-David S. Meyer, Professor of Sociology and Political Science, University of California, Irvine and author of The Politics of Protest: Social Movements in America.

In this carefully researched, beautifully written, and persuasively argued book, Chandra Russo explores the motivations, achievements, and shortcomings of networks of solidarity. Solidarity in Practice is a tour de force of social movement scholarship, a book that exposes the limits of conventional and traditional forms of social protest, while advancing and analyzing the new forms that are emerging out of the wrenching contradictions of our time.
-George Lipsitz, author of The Possessive Investment in Whiteness

Solidarity in Practice is a model of politically and ethically engaged scholarship. Vividly tracing the practices of “solidarity witness,” Russo challenges narrow definitions of the political and shows how activists use ritual and embodiment to create a sense of emotional connection to migrants, prisoners at Guantanamo, and victims of torture. Packed with compelling stories of activists’ experiences, the book paints a rich picture of a central vein of American progressive politics. At a moment when repressive action by the U.S. is growing, Russo’s timely analysis is crucial for all who hope to understand the wide range of forms that resistance can take.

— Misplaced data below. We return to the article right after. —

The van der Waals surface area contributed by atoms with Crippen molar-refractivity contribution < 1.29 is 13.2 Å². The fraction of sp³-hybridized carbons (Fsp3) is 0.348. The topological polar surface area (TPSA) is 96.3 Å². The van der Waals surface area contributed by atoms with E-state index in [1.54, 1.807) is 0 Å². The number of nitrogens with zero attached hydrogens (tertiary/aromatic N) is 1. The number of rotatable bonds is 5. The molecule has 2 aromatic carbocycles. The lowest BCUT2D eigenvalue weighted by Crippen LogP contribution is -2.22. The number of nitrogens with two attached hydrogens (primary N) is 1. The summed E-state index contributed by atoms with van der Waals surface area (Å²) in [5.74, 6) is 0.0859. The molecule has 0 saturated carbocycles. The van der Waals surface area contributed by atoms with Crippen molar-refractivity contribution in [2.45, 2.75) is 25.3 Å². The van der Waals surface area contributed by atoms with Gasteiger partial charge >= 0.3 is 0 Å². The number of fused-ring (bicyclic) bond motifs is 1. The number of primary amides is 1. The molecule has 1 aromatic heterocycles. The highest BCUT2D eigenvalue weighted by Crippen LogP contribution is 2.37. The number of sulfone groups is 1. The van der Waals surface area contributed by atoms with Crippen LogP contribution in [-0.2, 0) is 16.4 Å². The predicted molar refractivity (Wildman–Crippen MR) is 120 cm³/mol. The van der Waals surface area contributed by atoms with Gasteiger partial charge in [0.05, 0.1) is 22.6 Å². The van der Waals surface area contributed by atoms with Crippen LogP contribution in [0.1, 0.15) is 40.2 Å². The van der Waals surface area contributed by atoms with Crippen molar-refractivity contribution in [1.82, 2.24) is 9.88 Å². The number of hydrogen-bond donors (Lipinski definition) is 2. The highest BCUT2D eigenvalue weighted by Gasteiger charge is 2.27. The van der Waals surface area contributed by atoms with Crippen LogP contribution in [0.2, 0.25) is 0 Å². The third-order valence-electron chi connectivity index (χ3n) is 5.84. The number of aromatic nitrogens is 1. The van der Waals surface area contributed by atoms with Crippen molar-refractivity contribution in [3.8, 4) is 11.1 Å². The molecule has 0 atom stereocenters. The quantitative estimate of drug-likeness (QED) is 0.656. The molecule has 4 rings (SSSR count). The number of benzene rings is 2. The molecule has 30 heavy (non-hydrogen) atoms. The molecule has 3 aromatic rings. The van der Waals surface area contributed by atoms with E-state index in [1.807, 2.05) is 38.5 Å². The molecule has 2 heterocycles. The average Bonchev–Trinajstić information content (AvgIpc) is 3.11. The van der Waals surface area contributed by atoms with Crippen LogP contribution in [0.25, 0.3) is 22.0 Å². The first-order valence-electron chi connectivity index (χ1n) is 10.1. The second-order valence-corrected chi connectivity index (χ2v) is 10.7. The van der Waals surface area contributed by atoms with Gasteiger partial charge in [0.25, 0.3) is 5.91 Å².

-Nancy Whittier, author of Frenemies: Feminists, Conservative, and Sexual Violence

Chandra Russo’s Solidarity in Practice is a triumph of the head and the heart, the intellect and moral passion. Combining her role as an ‘observing participant’ in the protest groups she studies with her prodigious gifts as a sociological theorist, Russo conveys the logic, spirit, and rugged determination of activists resisting new formations of state violence. Her central term — solidarity witness — captures both the power and limits of this activism, while illuminating the great moral conflicts of our troubled times.
-Jeremy Varon, Professor of History, The New School

In Solidarity in Practice, Chandra Russo explores the practice of solidarity witness in movements dealing with border justice, torture, and human rights abuses.  In a rich exploration of ritual protest, fasting, pilgrimages, and civil disobedience, Russo captures the power of such embodied resistance. More importantly, she offers a provocative reflection on potential problems in this style of activism, particularly regarding issues of privilege and inclusion. 
-Sharon Erickson Nepstad, Distinguished Professor of Sociology, University of New Mexico

Whether Democrats like Barack Obama or Republicans like Donald J. Trump are President, the United States government carries out atrocities inside its borders and, especially, around the world. Yet few Americans are aware of what their government does every day in their name. Read this fascinating book to find out how brave protestors are trying to change that ignorance.
-James M. Jasper, Author of The Art of Moral Protest